Rude Behavior at Rutgers
Like most people, I still think of myself as someone from my birth state, even though I have not lived there for almost 50 years. I was born in New Jersey, in the same hospital where my father was born so many years before me. It is where I grew up, surrounded by grandparents, aunts and uncles, friends and neighbors. I guess it is that emotional connection that is the source of my unease over Rutgers treatment of Condoleezza Rice.
Set aside, if you can, the discussion about free expression on campus or about the Iraq war. Doesn’t inviting an accomplished black woman to speak at the place where you have been living for the past four years and then seeing her feel it necessary to withdraw…bother you? And shouldn’t you “do something” about it?
I did not go to Rutgers. A work/study scholarship sent me to Virginia in the early 1960’s, a cultural shock for this naive white New Jersey boy who had grown up knowing nothing about discrimination and race. My first encounter with discrimination was seeing drinking fountains labeled white and colored. I did not have instant moral outrage. It just struck me as odd. Why?
The civil rights movement was in full swing while I was in college. As those events slowly penetrated our otherwise occupied minds, it dawned on a small group of us that we had to do something. We had no idea what. A religion professor and a couple of local ministers active on campus organized a trip for a student group to attend a civil rights conference at Haverford College in Pennsylvania. What that really meant was they used their cars to drive us to the weekend event. After sitting through a number of speeches, we gathered in one of the dorm rooms where we stayed for the conference. Someone, I think it was the religion professor, said, “I’ve never met a Communist, but I think I just heard one.” I do not recall what was said at the conference. By today’s standards I’ll bet it was pretty tame stuff. But we decided it was too radical for us and if we were going “to do something” we would do it on our own.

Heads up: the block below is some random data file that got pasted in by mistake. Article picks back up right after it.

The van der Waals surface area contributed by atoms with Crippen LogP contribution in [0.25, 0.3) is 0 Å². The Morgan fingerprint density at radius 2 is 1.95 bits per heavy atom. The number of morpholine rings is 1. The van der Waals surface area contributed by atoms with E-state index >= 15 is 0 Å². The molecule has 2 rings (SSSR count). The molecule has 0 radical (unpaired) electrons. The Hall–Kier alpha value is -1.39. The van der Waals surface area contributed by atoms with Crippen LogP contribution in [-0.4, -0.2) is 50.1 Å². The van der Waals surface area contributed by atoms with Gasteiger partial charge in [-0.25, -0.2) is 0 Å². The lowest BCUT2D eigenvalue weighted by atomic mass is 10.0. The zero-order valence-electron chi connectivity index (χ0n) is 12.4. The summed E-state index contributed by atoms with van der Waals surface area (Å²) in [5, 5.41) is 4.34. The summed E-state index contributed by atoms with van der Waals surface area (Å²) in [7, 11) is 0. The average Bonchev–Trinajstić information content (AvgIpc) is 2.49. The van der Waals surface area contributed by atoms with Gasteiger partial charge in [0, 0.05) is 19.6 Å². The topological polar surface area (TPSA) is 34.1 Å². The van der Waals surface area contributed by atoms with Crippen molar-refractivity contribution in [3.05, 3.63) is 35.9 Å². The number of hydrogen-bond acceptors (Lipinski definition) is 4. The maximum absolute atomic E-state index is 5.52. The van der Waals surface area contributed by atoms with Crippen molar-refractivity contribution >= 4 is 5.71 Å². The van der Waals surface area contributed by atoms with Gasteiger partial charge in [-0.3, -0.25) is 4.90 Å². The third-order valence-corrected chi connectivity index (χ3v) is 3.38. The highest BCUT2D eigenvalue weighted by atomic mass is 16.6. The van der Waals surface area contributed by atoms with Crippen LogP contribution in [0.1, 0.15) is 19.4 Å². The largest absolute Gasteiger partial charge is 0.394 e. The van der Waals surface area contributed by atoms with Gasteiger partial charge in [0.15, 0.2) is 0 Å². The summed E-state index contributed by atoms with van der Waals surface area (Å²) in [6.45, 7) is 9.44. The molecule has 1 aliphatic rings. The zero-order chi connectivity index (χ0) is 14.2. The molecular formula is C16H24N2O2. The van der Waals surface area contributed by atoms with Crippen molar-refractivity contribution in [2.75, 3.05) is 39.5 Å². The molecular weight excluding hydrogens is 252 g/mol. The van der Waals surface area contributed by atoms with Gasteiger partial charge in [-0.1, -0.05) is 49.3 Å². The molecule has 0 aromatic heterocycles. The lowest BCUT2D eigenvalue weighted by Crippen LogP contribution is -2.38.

So back on campus, with the help of Mr. Murchison, who worked at the Post Office, and the help of several other local residents, the Lexington, Virginia Voter Registration Society was born. We studied the law, prepared for resistance, and on the appointed day marched on the court house to defend the civil rights of the group of residents who marched with us to register to vote.
The tension of the moment evaporated in an instant as the gray haired lady behind the counter reacted to our invasion. “Oh my, I’ve never seen so many voters here all at once. Well, form a line and I’ll register each in turn.”
That’s it. No earthshaking aftermath. No dogs and bully sheriffs. We didn’t go on to even more civil rights work. We had felt uneasy about what we saw happening and wanted “to do something.” Mr. Murchison and I passed regularly on the street. Me going back to Miss Jennie’s where I lived in town and he coming and going from the Post Office. “Hi Bob.” “Hi Mr. Murchison.”
I do not know Condoleezza Rice. I suspect she would not mention race as an issue in this incident. But, we still live in an age of symbols, when the treatment of a prominent minority carries additional meaning. That is a burden none of us can escape. I offer no deeper analysis. If you are not bothered by how this was handled at Rutgers, then toss your cap in the air and grab a beer. If you are, then I do hope you consider “doing something,” even if it is little more than a gesture, as this New Jersey boy tried many years ago.